A novel actinomycete strain de-replication approach based on the diversity of polyketide synthase and nonribosomal peptide synthetase biosynthetic pathways

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The actinomycetes traditionally represent one of the most important sources for the discovery of new metabolites with biological activity; and many of these are described as being produced by polyketide synthases (PKS) and nonribosomal peptide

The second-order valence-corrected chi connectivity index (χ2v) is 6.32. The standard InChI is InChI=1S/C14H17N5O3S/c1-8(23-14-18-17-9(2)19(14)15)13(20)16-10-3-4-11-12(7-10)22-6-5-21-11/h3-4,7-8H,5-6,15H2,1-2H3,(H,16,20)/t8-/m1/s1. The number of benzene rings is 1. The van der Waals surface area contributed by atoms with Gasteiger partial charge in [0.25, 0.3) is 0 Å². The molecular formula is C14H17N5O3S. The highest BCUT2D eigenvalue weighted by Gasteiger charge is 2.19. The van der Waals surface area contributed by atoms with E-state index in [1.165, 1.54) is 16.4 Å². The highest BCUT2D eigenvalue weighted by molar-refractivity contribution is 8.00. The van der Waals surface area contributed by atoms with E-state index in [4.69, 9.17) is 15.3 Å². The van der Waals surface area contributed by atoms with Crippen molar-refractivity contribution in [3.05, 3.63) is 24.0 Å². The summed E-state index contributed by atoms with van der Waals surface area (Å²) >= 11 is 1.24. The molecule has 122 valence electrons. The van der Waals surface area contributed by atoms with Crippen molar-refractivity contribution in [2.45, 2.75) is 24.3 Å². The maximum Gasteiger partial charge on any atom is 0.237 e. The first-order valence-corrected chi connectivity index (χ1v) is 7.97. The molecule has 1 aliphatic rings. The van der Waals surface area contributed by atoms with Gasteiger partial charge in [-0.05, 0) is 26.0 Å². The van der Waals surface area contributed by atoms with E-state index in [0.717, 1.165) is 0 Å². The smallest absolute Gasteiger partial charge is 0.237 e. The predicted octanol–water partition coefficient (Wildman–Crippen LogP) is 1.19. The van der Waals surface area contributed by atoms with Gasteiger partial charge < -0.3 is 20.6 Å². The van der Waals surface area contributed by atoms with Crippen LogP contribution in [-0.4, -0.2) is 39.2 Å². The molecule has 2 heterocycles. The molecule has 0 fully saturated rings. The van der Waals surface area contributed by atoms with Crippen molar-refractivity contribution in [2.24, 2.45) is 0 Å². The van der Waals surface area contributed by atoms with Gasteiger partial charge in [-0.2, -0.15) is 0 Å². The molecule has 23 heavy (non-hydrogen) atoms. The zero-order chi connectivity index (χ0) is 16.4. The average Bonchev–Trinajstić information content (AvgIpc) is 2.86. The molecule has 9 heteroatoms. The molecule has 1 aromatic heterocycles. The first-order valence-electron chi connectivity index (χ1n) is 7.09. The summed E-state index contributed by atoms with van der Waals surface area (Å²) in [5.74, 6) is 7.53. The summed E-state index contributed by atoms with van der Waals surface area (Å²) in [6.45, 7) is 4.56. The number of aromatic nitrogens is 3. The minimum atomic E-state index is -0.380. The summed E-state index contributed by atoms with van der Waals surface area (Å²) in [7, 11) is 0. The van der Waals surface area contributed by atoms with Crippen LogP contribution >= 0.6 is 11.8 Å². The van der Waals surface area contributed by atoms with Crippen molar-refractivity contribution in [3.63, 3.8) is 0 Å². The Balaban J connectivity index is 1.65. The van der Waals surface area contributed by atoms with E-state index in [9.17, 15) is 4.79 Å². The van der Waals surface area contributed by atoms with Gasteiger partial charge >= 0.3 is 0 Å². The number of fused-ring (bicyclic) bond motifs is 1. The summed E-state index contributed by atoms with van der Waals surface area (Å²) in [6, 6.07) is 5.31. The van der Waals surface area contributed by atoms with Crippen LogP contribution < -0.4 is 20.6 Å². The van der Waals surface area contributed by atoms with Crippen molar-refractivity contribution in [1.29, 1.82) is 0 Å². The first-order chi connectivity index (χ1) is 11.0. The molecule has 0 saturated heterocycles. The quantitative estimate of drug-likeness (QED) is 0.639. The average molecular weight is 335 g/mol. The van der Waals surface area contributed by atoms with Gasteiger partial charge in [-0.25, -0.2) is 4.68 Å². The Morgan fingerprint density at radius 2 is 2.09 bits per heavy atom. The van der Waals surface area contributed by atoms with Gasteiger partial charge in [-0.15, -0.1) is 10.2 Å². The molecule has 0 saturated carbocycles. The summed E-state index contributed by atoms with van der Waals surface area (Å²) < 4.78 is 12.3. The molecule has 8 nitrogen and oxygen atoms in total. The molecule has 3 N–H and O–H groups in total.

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  Appl Microbiol Biotechnol (2005) 67: 795  –  806DOI 10.1007/s00253-004-1828-7 APPLIED GENETICS AND MOLECULAR BIOTECHNOLOGY Angel Ayuso .Desmond Clark  .Ignacio González .Oscar Salazar .Annaliesa Anderson .Olga Genilloud  A novel actinomycete strain de-replication approach basedon the diversity of polyketide synthase and nonribosomal peptidesynthetase biosynthetic pathways Received: 13 July 2004 / Revised: 25 October 2004 / Accepted: 30 October 2004 / Published online: 13 January 2005 # Springer-Verlag 2005 Abstract  The actinomycetes traditionally represent oneof the most important sources for the discovery of newmetabolites with biological activity; and many of these aredescribedasbeingproducedbypolyketidesynthases(PKS)and nonribosomal peptide synthetases (NRPS). We present a strain characterization system based on the metabolic potentialofmicrobialstrainsbytargetingthesebiosyntheticgenes.Afteraninitialevaluationoftheexistingbiasderivedfrom the PCR detection in a well defined biosynthetic sys-tems,wedevelopedanewfingerprintingapproachbasedonthe restriction analysis of these PKS and NRPS amplifiedsequences. This method was applied to study the distribu-tion of PKS and NRPS biosynthetic systems in a collectionof wild-type actinomycetes isolated from tropical soil sam- ples that were evaluated for the production of antimicrobialactivities. We discuss the application of this tool as an al-ternative characterization approach for actinomycetes andwe comment on the relationship observed between the presence of PKS-I, PKS-II and NRPS sequences and theantimicrobial activities observed in some of the microbialgroups tested. Introduction In recent decades, natural-product screening programs de-voted an enormous effort to discovering new microbialsecondary metabolites with interesting biological activities.One of the most important steps in the drug discovery pro-cess from microbial natural products is the selection of new microorganisms, such as members of the actinobacteriagroup. The selection criteria applied to wild-type actinomy-cete strains evolved in response to these needs and include avast array of morphological, chemo-taxonomic and molec-ular fingerprinting methods (Peláez and Genilloud 2003). Inthe past decade, multiple molecular fingerprinting methodswere developed for   Streptomyces  and other members of theactinomycete group, based on random amplifications of repetitive sequences from microbial genomes (Anderson andWellington 2001). Alternatively, the amplification of specificribosomal gene sequences (Jensen et al. 1993; Welsh and McClelland 1991) or the analysis or restriction patterns of rDNA PCR products (Cook and Meyers 2003) were fre- quently used to evaluate diversity and to distinguish amonglarge actinomycete populations.There are several examples where PCR screens for genesassociated with secondary metabolism are used to evaluatethe biosynthetic potential of actinomycetes. These includenon-ribosomal peptide synthetases (NRPS), modular andaromatic polyketide synthases (PKS-I, PKS-II), hydroxy-methylglutaryl coenzyme A reductases and aminoglyco-side resistance genes (Metsa-Ketela et al. 1999; Anderson et al. 2002; Sigmund et al. 2003; Ritacco et al. 2003; Ayuso and Genilloud 2004). The drawback to these methods is that they are not effective at   “ dereplicating ”  or identifyingunique isolates without extensive sequencing of the PCR  products obtained. It is not currently known whether thedetection of high amplification frequencies in a given ac-tinomycete population reflects or not a potential to producesecondary metabolites with biological activity. If so, com- bining the data derived from traditional molecular finger- printing methods and new fingerprinting approaches basedon the metabolic potential to produce secondary metabo-lites would enable screening efforts to focus on the most talented groups, increasing the chances of finding second-ary metabolites with interesting biological activities.For this purpose, we initially evaluated the potential biasof the PCR amplification approach when targeting con- A. Ayuso .I. González .O. Salazar  .O. Genilloud ( * )Centro de Investigación Básica,Merck Sharp and Dohme de España S.A.,Josefa Valcárcel 38,Madrid, 28027, Spaine-mail: olga_genilloud@merck.comTel.: +34-91-3210568Fax: +34-91-3210614 D. Clark  .A. Anderson ( * )Merck Research Laboratories,770 Sumneytown Pike, WP16-100,P.O. Box 4, West Point, PA 19486, USAe-mail: liesa_anderson@merck.comTel.: +1-215-6123138Fax: +1-215-9931788  served sequences within biosynthetic domains, beforedeveloping a fingerprinting approach based on the restric-tion analysis of amplified metabolic gene sequences. Thismethod was later applied to study the occurrence of these biosynthetic systems in a collection of wild-type actino-mycetes isolated from tropical soil samples where the presence of PKS-I, PKS-II and NRPS sequences could berelated to the antimicrobial activity observed in some of themicrobial groups tested. Here, we discuss the application of this approach as an alternative dereplication method for actinomycetes on the basis of their potential to produce bioactive compounds. Materials and methods Bacterial strains and cosmidsThe wild-type actinomycetes used in this study wereisolated from three tropical soils collected on Martinique(Windward Islands, Central America). Soils were seriallydiluted and plated onto soil extract- and humic acid-basedagar media supplemented with 20 μ  g/ml nalidixic acid andcycloheximide; and colonies were isolated under a stereo-scope after observation of their distinct morphology.The type strains used were  Saccharopolyspora erythraea MA6655(ATCC11635), S.hygroscopicus  NRRL5491(ATCC29253) and  S. avermitilis  MA6847 (ATCC 31267). Cos-mids that contained the avermectin biosynthetic pathway(pVE855,pVE859,pVE923,pVE924)wereobtainedfromD.J. MacNeil (MacNeil et al. 1992). All strains were grown at 28°C on YME agar medium(0.4% yeast extract, 1% malt extract, 0.4% glucose, 0.2%Bacto-agar) and ATCC-2 liquid medium (0.5% yeast ex-tract, 0.3% beef extract, 0.5% peptone, 0.1% dextrose,0.2% potato starch, 0.1% CaCO 3 , 0.5% NZamine E).DNA manipulation  DNA extraction Total genomic DNA from the different actinomycetes usedin this study was recovered and purified as described byInnis et al. (1990).  PCR primers Consensus ketosynthase (KS) PCR primers KS-BEF (5 ′ -CCGCGCGAGGCGCTGGCCGTCGAC- 3 ′ ) andKS-BER (5 ′ -CCGCGCCGGGCGGGGGTCTCGTCGTTCGGCATCAGCGGCACCAACGCG-3 ′ ) were designed to univer-sally detect KS domains from PKS-I systems. DegeneratePCRprimerstargetspecificallyNRPSadenylationdomains(A3, A7R), PKS-I KS domains and methyl malonyl trans-ferase domains (K1F, M6R), as described by Ayuso andGenilloud (2004). A second degenerate KS primer, K2R  (5 ′ -CVTTCGGVVTCAGCGGSACBAA-3 ′ ) derived fromKS_BER, was used in combination with K1F to amplifyspecifically a shorter fragment of KS domains. PKS-II se-quences were amplified specifically using the primers KS α  and KS β  (5 ′ -TSGRCTACRTCAACGGSCACGG-3 ′ , 5 ′ -TACSAGTCSWTCGCCTGGTTC-3 ′ ), designed to target conserved sequences in KS α   and KS β  domains (A. Ayuso,unpublished data). Primers G1 andL1 were used to amplifythe variable ribosomal spacer regions between the 16S and23S rDNAs (Jensen et al. 1993). All primers were supplied  by ECOGEN.  PCR amplifications PCR amplifications were performed in a Peltier PTC-200thermal cycler in a final volume of 50 μ  l containing 10% of extracted DNA, 0.4 μ  mol of each primer, 0.2 mmol of eachof the four dNTPs (Roche), 5  μ  l of extracted DNA, 1 unit of Appligene Taq polymerase (with its recommendedreaction buffer) and 10% of DMSO. PKS-I amplificationswith primers KS-BE F/R were performed according to thefollowing profiles: 5 min denaturation at 95°C and 35 cy-cles of 1 min at 94°C, 1 min at 62°C and 1 min extension at 72°C, followed by 10 min at 72°C, 5 min denaturation at 95°C and 15 cycles of 1 min at 94°C, 1 min at 62°C and 1min extension at 72°C, followed by 10 min at 72°C. NRPS,PKS-I and PKS-II amplifications with degenerate primerswere performed according to the following profile: 5 min at 95°C and 35 cycles of 30 s at 95°C, 2 min at either 55°C(for K1F/M6R, K1F/K2R), 58°C (for KS α  /KS β ) or 59°C(for A3F/A7R) and 4 min at 72°C, followed by 10 min at 72°C. Amplification products were analyzed by electro- phoresis in 1% agarose gels stained with ethidium bromide.G1/L1 PCR amplifications were performed as described by Hirsch and Sigmund (1995). PCR products were analyzed by electrophoresis in 4  –  20% acrylamide gradient mini-gels (Criterion TBE gels, BioRad).RFLP analysisPCR products were cloned using the TOPO TA cloning kit (Invitrogen). Restriction analysis of the clones was per-formed using  Hin fI or   Sau 3A1 according to Sambrook and Russel (2001) and separation on 4  –  20% gradient  polyacrylamide gels (Criterion precast gel 4  –  20% TBE;Bio-Rad).Cosmid library constructionA total of 3.0 g (wet weight) of   Streptomyces  sp. strainDC328 mycelia was used for genomic DNA isolation.Genomic DNA was prepared for cloning by randomshearing and then end-repair was used to generate blunt ends; and sized DNA was then ligated into pWEB::TNC 796  (Epicentre Technologies) as per the manufacturer  ’ s in-structions. The DNA was then packaged using MaxPlack  packaging extracts and the cosmid was used to infect   Escherichia coli  EPI100-T1, according to the instructionsof the manufacturer (Epicentre Technologies). A total of 1,800 cosmid-containing clones were isolated and individ-ually frozen at   − 80°C in microtiter dish wells.DNA sequencingCloned products were sequenced using universal primersM13R-28 and M13F-20 in an ABI Prism dye terminator cycle sequencing kit (Perkin Elmer).Evaluation of antimicrobial activityIn vitro antimicrobial susceptibility tests were performedusing the following panel of strains:  Bacillus subtilis MB964 (ATCC 6633) and clinical isolates  Staphylococcusaureus  MB 5393,  E. coli  MB4926 and  Candida albicans MY1055, all from the Merck Culture Collection. The in-oculum and assay plates for bacteria and yeast were pre- pared as described by Suay et al. (2000). Agar plugs from wild-type actinomycete strains cultivated in YME agar for atleast7dayswereappliedtothesurfaceoftheassayplates,which were incubated at either 28°C (yeast) or 37°C (bac-teria). Growth inhibition zones were measured after 24 hof incubation.Data analysis of G1/L1 PCR amplifications and  HinF1 restriction fingerprintingG1/L1 PCR amplification patterns and restriction finger- printing patterns were analyzed with the BioNumerics ver.2.5 program (Applied Maths). A similar matrix was gen-erated using the Pearson correlation moment; and cluster analysis was performed with the UPGMA algorithm.Sequence database searching was done using BLAST(Altschul et al. 1990). Sequence alignments were done using CLUSTAL W (Thompson et al. 1994) and phyloge- netic analysis was done in PHYLIP (Felsenstein 1981), using the neighbor algorithm. The analysis was boot-strapped using 100 replicates. Results Development of the type I PKS-I KS consensus PCR screenThepreviouslydescribeddegenerateprimersK1FandM6R targeted specifically to PKS-I KS domains and methylmal-onyl transferase domains in actinomycetes and had shownthelimitationsoftheir usetodetectthefrequentlyoccurringmalonyl-transferase domains in PKS-I biosynthetic path-ways(AyusoandGenilloud2004).Tobroadenthedetection range,wefocusedexclusivelyonKSdomainsanddesignedtwo new pairs of KS PCR primers. One pair was non-degenerate (KS-BE F/R) and encompassed a region of 1,014 nt. The second was degenerate (K2R/K1R) and am- Table 1  Detection of KS domains in the four model systems studiedStrain PCR  primersPKS type I pathwaysTarget  pathwayKSdomainsin target  pathwayKS domainclonesscreenedKSdomainsdetectedfromtarget  pathwayKSdomainsdetectedfromother  pathwaysComment  Saccharopolysporaerythraea KS-BE Not known Erythromycin 6 10 1 1 Standard PCR: 1  μ  g/mlDNAtemplate concentration,×35 cycles60 2 5 100 ng/ml DNAtemplate concentration,×35 cycles60 2 9 100 ng/ml DNAtemplate concentration,×15 cycles Streptomycesavermitilis KS-BE 8 Avermectin 12 60 1 10 Chromosomal DNA60 6 0 Avermectin cosmids Streptomyces  spDC328KS-BE Not known Not known Not known30 - 5 Chromosomal DNA250 - 25  Streptomyces  sp DC328cosmids Streptomyceshygroscopicus K1F-K2R  Not known Rapamycin 12 25 2 14 Chromosomal DNA797   plified a 250 bp region. The specificity of both pairs of  primers was evaluated using the erythromycin biosyntheticcluster of   Saccharopolyspora erythraea  MA6655 and therapamicin biosynthetic system of   Streptomyces hygros-copicus  NRRL 5491 respectively as model systems. After amplification of   Saccharopolyspora erythraea  genomicDNA(1 μ  g)withprimers KS-BE F/R,PCRfragmentswerecloned and analyzed by restriction analysis with  Sau 3A1.The erythromycin biosynthetic pathway from  S. erythraea containssixKSdomains,fromwhichonlyonewasdetectedamong the two distinct clones selected according to their restriction profile. Further PCR optimization was done,which included reducing the number of PCR cycles andreducing the DNA template concentration (Table 1). Ul-timately, 11 KS domains were obtained, which included the previously detected KS domains and two additional newones (Fig. 1). Similarly, genomic DNA from  Streptomyceshygroscopicus  was amplified with the degenerate primersKS1F/KS2R and cloned. Twenty-five clones were selectedfor analysis and 16 different KS sequences were identified,of which two were from a rapamycin cluster and the rest were uncharacterized KS domains.To investigate the distribution of PKS-I KS domainswithin actinomycete isolates further, we compared the PCR detection of KS domains from isolates having cosmidlibraries with the KS domains obtained by direct PCR of the source DNA. To do this, we used  Streptomyces aver-mitilis , which has eight documented PKS-I pathwayswhich include avermectin and oligomycin (Omura et al.2001), and a soil isolate,  Streptomyces  sp DC328, whichhad an unknown polyketide production capacity but was positive by PCR using the KS-BE PCR primers. Eleven KSdomains were detected by screening  Streptomyces avermi-tilis  chromosomal DNA, of which one was from the aver-mectin biosynthetic pathway, seven from the oligomycin biosynthetic pathway and an additional three from un-characterized PKS-I pathways in this strain. Analysis of thefour overlapping cosmids that contained the avermectin Fig. 1  Sequence diversity of KS domains isolated from  S.erythraea  by PCR and compar-ison of the KS domains obtainedfrom  S. erythraea  with KSdomains from the erythromycin biosynthetic pathway. A KSdomain from the rapamycin biosynthetic cluster of   Strepto-myces hygroscopicus  wasincluded as a root (  RapA3 ;accession number X86780).The bootstrap values for 100 repli-cates are given.  Asterisks  repre-sent novel KS domains. Theaccession numbers for the  Sac-charopolyspora erythraea  KSdomains are:  S. erythraea  KS1AY678081,  S. erythraea  KS2AY678082,  S. erythraea  KS3AY678080,  S. erythraea  KS4AY678079,  S. erythraea  KS5AY678073,  S. erythraea  KS6AY678078,  S. erythraea  KS7AY678077,  S. erythraea  KS8AY678076,  S. erythraea  KS9AY678075,  S. erythraea  KS10AY678074,  S. erythraea  KS11AY678083798   biosynthetic pathway enabled the detection of six of the 12KS domains (Table 1). Finally, we also tested this approachwith  Streptomyces  sp. DC328. Chromosomal DNA wasscreened by PCR using the KS-BE PCR primers, the PCR  products were cloned and 30 clones were characterized byrestriction digestion with  Sau 3A1. After sequencing, fiveunique KS domains were identified. A systematic approachwas taken to further evaluate this strain for KS domains byscreening a cosmid library that contained 1,800 cosmids;and 49 were positive for KS domains by PCR (Table 1).This represented 2.6% of the library. PCR products werecloned and 250 clones were analyzed by restriction di-gestion. Eleven cosmids were identified that containedmultiple KS domains. Single KS domains were detectedfrom the remaining 38 cosmids that were positive for KSdomains by PCR (Fig. 2a). The different KS domainsidentified by restriction analysis were all sequenced andfound to represent 25 KS domains, including the fivedomains that were also detected by PCR of chromosomalDNA (Fig. 2 b). The diversity of novel KS domains from Streptomyces  sp. DC328 was compared with KS domainsfrom characterized PKS pathways (Fig. 2c).Detection of PKS-I, PKS-II and NRPS sequences inwild-type actinomycetesTaking into account the inherent limitations of the direct PCR method, we focused our study on a wild-type acti-nomycete population of 329 strains isolated from three Fig. 2  Evaluation of PKS-Iscreen using  Streptomyces  sp.DC328.  a  example of multiple-restriction profiles obtainedfrom amplification productsfrom a single cosmid ( i ), com- pared with single-restriction profiles that were obtained for 38 of the 49 positive cosmids( ii ). Each gel represents theresults for a single cosmid.  b Dendrogram of 20 of the uniquerestriction profiles obtainedfrom  Streptomyces  sp. DC328,using  Sau 3A1 digests.  c  Cluster analysis of the KS sequencesobtained for   Streptomyces  sp.DC328 compared with knownPKS-I KS domains.  Streptomy-ces  sp. DC328 sequences are in numbered red boxes ; and all thePKS-I KS domains from char-acterized pathways are  color-coded   with the key given in thefigure799